Trump says getting tough on crime is No. 1 issue

Trump rips 'grossly incompetent people' currently in office during exclusive 'Mornings with Maria' interview

Former President Trump, during an exclusive interview on "Mornings with Maria" on Tuesday, revealed that his priority is getting "tough on crime" as the murder rate in the United States is the highest it's been in decades and as smash-and-grab thefts soar

The 2021 United States murder rate is estimated to be nearly as high as it was 25 years ago when more than 19,600 people were killed nationwide, according to statistics shared in a recent report. 

The murder rate was estimated to be 6.9 murders per 100,000 people in 2021 – just 0.5 lower than the 1996 murder rate of 7.4, according to FBI data examined by data analyst Jeff Asher and shared by the New York Times. It’s the closest the nation has come to the high-crime scourge of the early 90s.

The FBI estimated that 19,645 people were murdered in 1996. Meanwhile, 2021 ended with several cities – Chicago, New York, Los Angeles, and Minneapolis, to name a few – reporting upticks in murders.


Former New York Police Department (NYPD) Commissioner Howard Safir attributed the high murder numbers last year to several factors, including "cancel culture and woke mentality that assumes that police are racist and brutal." He also pointed to soft-on-crime policies and a lack of support for police. 

Speaking with host Maria Bartiromo, Trump, who was a New York City resident for most of his life and now lives in Florida, also pointed to soft-on-crime policies and "radical left district attorneys and attorney generals" as root causes and addressed how he would reverse the spike if he were in office again. 

"It’s a disgrace what’s going on in New York and other places," he told Bartiromo. 

He went on to stress that "you have to get tough on crime" and that it is his "number one thing now."

"You have to stop it," Trump added, noting that sentencing criminals and getting rid of cashless bail are important steps in tackling the crime spike. 

New York City Mayor Eric Adams, who’s already seen six officers shot, two of them fatally, as well as two major fires in New York City barely a month since he took office, called on Democratic New York Gov. Kathy Hochul recently to make changes to bail reform. But at a separate press conference, the governor stood by the "fundamental premise" of the controversial legislation that took effect in January 2020 under her predecessor, Andrew Cuomo.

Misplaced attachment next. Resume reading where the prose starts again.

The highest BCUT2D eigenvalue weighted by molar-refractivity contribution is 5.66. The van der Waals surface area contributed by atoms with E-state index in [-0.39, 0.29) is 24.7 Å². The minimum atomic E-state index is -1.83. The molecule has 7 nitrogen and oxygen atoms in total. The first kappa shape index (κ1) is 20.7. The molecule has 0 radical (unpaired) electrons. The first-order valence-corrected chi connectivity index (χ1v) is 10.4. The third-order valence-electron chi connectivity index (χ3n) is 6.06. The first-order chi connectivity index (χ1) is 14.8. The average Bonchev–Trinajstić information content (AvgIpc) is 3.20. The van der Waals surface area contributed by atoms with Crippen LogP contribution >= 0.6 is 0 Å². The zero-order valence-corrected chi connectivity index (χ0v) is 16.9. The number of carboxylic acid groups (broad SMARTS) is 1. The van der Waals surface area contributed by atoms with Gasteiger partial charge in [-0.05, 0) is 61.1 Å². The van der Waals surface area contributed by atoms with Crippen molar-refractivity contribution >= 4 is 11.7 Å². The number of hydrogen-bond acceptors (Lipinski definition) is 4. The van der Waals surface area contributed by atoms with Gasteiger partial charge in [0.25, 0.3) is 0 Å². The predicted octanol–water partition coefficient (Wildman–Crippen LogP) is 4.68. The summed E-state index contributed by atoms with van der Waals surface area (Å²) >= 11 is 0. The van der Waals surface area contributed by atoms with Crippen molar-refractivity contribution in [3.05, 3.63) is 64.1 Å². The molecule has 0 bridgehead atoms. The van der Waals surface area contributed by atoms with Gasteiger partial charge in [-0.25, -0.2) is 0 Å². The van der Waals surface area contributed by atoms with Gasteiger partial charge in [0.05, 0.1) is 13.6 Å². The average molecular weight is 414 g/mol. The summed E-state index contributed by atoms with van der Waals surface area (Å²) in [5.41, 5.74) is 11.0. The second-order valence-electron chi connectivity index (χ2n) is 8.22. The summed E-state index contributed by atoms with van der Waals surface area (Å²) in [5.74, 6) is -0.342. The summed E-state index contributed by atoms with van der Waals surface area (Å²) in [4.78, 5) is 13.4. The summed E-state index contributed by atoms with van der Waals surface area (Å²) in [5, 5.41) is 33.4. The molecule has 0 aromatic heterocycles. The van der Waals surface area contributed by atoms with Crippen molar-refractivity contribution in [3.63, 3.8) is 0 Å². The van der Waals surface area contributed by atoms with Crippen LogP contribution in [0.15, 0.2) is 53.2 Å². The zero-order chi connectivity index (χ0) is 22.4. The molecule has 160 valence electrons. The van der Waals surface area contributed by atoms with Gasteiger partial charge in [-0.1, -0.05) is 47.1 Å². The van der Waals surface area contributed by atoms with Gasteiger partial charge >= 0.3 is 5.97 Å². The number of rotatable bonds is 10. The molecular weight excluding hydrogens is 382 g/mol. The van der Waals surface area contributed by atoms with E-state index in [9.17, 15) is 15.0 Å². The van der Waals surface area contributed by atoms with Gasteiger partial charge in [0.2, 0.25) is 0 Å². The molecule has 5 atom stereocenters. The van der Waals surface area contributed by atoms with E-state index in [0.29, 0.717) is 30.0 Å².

Shootings and violent crime infamously surged in New York City in 2020 when the anti-gun plainclothes unit was disbanded under former Mayor Bill de Blasio at the height of the defund-the-police movement. Adams, fulfilling a campaign promise, brought a modified version of the plainclothes unit of detectives back last month as part of his Blueprint to Combat Gun Violence. 


As Democrats attempt to put the progressive pipe dream to rest entering a midterm election year, Biden insisted Thursday that "the answer is not to defund the police." His administration’s strategy aims to stop the flow of guns, bolster law enforcement and increase funding for community policing. 

A spokesperson for Hochul did not immediately respond to FOX Business’ request for comment. 

On Tuesday, Trump also slammed the "grossly incompetent people" currently in office. 

"Look at the Iran deal, look at the Afghanistan withdrawal, look at inflation, there was no reason for this inflation," Trump said. 

He pointed to the "ridiculous" energy prices "that should have never happened." 

Trump stressed that inflation is "truly a big problem in this country" and argued that there would have been no inflation under his administration. 

Last month it was revealed inflation rose at the fastest pace in nearly four decades in December, as rapid price gains fueled consumer fears about the economy and sent President Biden's approval rating tumbling.

The consumer price index (CPI) rose 7% in December from a year ago, according to a new Labor Department report released Wednesday, marking the fastest increase since June 1982, when inflation hit 7.1%. The CPI – which measures a bevy of goods ranging from gasoline and health care to groceries and rents – jumped 0.5% in the one-month period from November.

Price increases were widespread. Although energy prices fell 1.1% in December from the previous month, they're still up 29.3% from last year. Gasoline, on average, costs 49.6% more than it did last year. 

January’s CPI data is scheduled to be released on Thursday with consumer prices expected to tick up to 7.3% vs. 7% from December. 

In energy trading on Tuesday morning, benchmark U.S. crude was at $89.60 a barrel. 

U.S. crude oil broke the $90-per-barrel mark last week, the highest since October 2014. Brent crude rose to $91 per barrel. 

The move came one day after OPEC again snubbed requests from the United States to increase production to help quell inflation. The cartel determined at its January meeting it would continue along its path of a 400,000 barrel-a-day production increase. 

Unrest between Russia and Ukraine is also pressuring prices.

On Tuesday, the national average for gas was $3.46, an increase of 99 cents from the same time last year, according to AAA


When Bartiromo asked Trump if he plans on running for president again in 2024, he responded by saying, "the polls say I should."

He went on to argue that "the people of this country are very angry at everything that’s been happening and the incompetence that’s been shown in government." 


FOX Business’ Megan Henney and Fox News’ Danielle Wallace and Stephanie Pagones contributed to this report.